Alexei Navalny
Alexei NavalnyReuters

A Russian court on Friday convicted imprisoned opposition leader Alexei Navalny on charges of extremism and sentenced him to 19 years in prison, The Associated Press reported, citing Navalny’s spokesperson and Russian news agencies.

Navalny is already serving a nine-year term on a variety of charges that he says were politically motivated.

The new charges related to the activities of Navalny’s anti-corruption foundation and statements by his top associates. It was his fifth criminal conviction and the third and longest prison term handed to him.

It was not immediately clear whether he would serve this new term concurrently with his current sentence on charges of fraud and contempt of court.

The prosecution had demanded a 20-year prison sentence, and Navalny said beforehand that he expected to receive a lengthy term.

Navalny, one of Russian President Vladimir Putin's most prominent critics, was arrested in January of 2021 for alleged parole violations after returning from Germany, where he had been recovering from being poisoned with a military-grade nerve agent.

He was later sentenced by a Russian court to a three-and-a-half-year sentence, though his lawyer said he would serve only two years and eight months in jail because of time he has already spent under house arrest.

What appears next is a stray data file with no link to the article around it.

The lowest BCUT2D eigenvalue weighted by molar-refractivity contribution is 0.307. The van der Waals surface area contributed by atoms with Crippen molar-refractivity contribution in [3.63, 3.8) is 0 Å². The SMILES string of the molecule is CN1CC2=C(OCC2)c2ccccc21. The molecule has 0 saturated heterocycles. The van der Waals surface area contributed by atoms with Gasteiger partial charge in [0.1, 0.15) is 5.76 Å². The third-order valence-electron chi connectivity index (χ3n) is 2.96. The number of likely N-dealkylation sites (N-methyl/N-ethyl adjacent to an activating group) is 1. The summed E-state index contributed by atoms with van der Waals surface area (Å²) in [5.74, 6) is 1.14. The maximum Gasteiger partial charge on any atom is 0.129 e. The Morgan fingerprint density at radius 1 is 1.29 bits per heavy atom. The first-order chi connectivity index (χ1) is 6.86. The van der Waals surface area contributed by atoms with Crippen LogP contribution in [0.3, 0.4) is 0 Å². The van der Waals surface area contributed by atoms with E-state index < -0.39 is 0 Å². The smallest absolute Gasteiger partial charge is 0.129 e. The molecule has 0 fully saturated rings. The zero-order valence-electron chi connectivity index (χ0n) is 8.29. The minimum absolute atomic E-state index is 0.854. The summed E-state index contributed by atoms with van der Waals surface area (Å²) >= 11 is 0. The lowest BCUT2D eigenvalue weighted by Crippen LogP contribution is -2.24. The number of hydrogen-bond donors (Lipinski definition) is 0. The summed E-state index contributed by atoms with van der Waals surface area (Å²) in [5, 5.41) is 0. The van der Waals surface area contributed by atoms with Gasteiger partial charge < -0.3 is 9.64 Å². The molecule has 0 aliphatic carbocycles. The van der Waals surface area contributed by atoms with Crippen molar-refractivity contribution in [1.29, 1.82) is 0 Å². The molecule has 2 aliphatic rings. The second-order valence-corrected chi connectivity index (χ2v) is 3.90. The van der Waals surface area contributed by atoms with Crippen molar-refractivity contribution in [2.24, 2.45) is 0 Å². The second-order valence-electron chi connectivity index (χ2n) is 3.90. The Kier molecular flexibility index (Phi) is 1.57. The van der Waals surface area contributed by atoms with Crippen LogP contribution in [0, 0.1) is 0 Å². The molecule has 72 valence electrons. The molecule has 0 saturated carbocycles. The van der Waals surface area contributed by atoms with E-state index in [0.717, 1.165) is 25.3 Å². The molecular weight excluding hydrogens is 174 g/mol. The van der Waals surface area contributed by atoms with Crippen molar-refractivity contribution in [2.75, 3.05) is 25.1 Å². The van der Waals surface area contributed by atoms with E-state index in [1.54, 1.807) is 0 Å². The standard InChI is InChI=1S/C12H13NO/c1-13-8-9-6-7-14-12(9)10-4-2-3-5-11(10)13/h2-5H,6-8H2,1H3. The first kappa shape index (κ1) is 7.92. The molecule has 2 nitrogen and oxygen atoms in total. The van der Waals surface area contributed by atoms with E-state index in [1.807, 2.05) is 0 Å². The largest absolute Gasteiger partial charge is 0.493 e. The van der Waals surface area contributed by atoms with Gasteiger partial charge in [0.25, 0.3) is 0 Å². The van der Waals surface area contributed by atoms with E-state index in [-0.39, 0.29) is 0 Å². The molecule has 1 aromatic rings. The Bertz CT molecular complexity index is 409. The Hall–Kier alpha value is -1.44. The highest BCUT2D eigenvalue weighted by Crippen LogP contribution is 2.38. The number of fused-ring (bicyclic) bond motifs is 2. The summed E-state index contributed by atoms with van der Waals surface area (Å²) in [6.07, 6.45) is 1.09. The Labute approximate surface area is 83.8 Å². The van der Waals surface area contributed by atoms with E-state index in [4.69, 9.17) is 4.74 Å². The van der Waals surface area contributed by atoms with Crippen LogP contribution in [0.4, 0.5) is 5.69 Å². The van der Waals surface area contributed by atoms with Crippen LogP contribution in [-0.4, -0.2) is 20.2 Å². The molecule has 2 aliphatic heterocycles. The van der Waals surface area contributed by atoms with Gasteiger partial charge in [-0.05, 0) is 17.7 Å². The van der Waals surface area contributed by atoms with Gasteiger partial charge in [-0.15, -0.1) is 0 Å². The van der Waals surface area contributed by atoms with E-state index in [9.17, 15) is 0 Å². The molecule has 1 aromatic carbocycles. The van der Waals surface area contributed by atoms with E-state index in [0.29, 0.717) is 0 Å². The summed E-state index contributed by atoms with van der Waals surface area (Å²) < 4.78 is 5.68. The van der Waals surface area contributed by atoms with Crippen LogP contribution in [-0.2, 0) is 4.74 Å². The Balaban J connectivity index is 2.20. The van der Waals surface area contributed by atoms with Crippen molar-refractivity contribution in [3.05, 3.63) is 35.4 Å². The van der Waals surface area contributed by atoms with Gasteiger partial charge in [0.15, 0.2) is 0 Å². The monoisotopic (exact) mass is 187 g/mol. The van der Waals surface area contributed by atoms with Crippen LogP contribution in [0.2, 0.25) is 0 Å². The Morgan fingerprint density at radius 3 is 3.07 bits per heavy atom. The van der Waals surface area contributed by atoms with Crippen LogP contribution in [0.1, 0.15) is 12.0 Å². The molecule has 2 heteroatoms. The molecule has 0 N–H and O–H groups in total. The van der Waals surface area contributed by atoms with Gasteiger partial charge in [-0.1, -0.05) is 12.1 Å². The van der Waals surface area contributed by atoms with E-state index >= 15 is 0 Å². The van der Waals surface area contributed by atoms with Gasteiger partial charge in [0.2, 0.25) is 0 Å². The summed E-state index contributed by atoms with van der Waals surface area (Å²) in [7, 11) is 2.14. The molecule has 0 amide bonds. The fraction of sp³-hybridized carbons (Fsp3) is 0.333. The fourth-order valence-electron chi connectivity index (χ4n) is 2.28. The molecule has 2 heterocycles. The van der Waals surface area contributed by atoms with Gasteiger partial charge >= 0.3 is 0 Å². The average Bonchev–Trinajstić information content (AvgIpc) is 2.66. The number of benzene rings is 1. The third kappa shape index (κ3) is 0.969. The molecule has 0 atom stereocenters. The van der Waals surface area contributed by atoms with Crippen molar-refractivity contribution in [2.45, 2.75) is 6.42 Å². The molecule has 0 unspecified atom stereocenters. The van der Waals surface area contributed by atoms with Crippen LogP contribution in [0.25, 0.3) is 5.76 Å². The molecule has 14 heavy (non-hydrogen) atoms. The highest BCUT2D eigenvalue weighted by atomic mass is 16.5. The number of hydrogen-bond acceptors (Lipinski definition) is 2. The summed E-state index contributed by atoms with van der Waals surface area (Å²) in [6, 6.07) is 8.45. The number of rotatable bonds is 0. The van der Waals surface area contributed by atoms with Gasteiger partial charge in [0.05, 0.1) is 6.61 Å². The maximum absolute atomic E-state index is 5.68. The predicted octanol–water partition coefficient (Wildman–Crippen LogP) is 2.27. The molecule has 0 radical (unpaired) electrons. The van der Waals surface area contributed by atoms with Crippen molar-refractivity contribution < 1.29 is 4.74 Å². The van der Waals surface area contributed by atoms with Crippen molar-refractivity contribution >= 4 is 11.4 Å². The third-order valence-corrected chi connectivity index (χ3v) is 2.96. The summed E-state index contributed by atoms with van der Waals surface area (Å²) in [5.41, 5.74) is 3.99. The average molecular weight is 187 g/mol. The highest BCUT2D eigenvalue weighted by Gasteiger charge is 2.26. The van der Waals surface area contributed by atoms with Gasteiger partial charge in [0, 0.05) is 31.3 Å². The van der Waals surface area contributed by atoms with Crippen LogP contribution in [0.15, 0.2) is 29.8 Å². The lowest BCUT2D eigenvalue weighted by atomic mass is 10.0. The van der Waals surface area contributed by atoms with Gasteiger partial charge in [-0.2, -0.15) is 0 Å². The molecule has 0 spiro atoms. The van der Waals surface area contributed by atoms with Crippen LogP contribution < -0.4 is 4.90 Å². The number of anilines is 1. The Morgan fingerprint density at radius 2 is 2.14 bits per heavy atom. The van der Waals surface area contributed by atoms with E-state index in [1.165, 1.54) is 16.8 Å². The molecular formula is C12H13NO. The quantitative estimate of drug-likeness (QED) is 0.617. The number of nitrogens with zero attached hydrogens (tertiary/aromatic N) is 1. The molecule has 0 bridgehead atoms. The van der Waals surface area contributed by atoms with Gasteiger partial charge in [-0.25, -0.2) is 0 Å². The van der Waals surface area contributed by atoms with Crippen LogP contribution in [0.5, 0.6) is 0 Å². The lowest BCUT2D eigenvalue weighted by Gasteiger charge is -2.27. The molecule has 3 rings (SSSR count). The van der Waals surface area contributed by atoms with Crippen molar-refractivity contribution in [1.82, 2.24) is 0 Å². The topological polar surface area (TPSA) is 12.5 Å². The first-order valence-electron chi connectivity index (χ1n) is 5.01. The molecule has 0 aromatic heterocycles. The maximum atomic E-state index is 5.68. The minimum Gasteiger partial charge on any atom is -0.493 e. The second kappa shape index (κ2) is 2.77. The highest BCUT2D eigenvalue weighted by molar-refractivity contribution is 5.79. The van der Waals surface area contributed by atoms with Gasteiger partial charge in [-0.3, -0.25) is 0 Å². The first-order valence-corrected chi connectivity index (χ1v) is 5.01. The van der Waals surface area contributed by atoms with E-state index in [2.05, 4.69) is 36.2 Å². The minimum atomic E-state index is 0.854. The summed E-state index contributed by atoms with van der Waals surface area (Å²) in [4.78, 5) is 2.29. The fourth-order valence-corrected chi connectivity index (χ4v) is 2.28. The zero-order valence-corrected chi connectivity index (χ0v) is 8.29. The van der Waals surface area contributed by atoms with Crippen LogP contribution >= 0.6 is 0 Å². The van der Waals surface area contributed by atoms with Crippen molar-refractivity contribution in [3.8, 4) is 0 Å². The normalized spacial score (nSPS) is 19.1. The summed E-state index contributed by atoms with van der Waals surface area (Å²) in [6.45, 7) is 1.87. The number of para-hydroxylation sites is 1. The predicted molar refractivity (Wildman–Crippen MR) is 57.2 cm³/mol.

In March of 2021, Navalny launched a hunger strike to protest the authorities’ failure to provide proper treatment for his back and leg pains. He subsequently ended the hunger strike on the advice of his doctors.

In June of that year, a Moscow court outlawed the organizations founded by Navalny by labeling them extremist.

Navalny appeared in the courtroom on Friday wearing prison garb and looking gaunt, but with a defiant smile on his face. As the judge read out the verdict, the politician stood alongside his lawyers and his co-defendant with his arms crossed, listening with a serious expression on his face.

It took the judge less than 10 minutes to announce the verdict and the sentence, something that in Russia usually takes hours and even days. The hearing was broadcast to reporters in a separate room, but the judge’s speech was barely audible.

Navalny’s spokesperson, Kira Yarmysh, confirmed the verdict on social media, and Russian state news agencies RIA Novosti and Tass ran direct quotes from the verdict.

Navalny was ordered to serve the new prison term in a “special regime” penal colony, a term that refers to the Russian prisons with the highest level of security and the harshest inmate restrictions.

By law, Navalny has 10 days to appeal the verdict, and if he does, it will not take effect until the appeal is adjudicated.

(Israel National News' North American desk is keeping you updated until the start of Shabbat in New York. The time posted automatically on all Israel National News articles, however, is Israeli time.)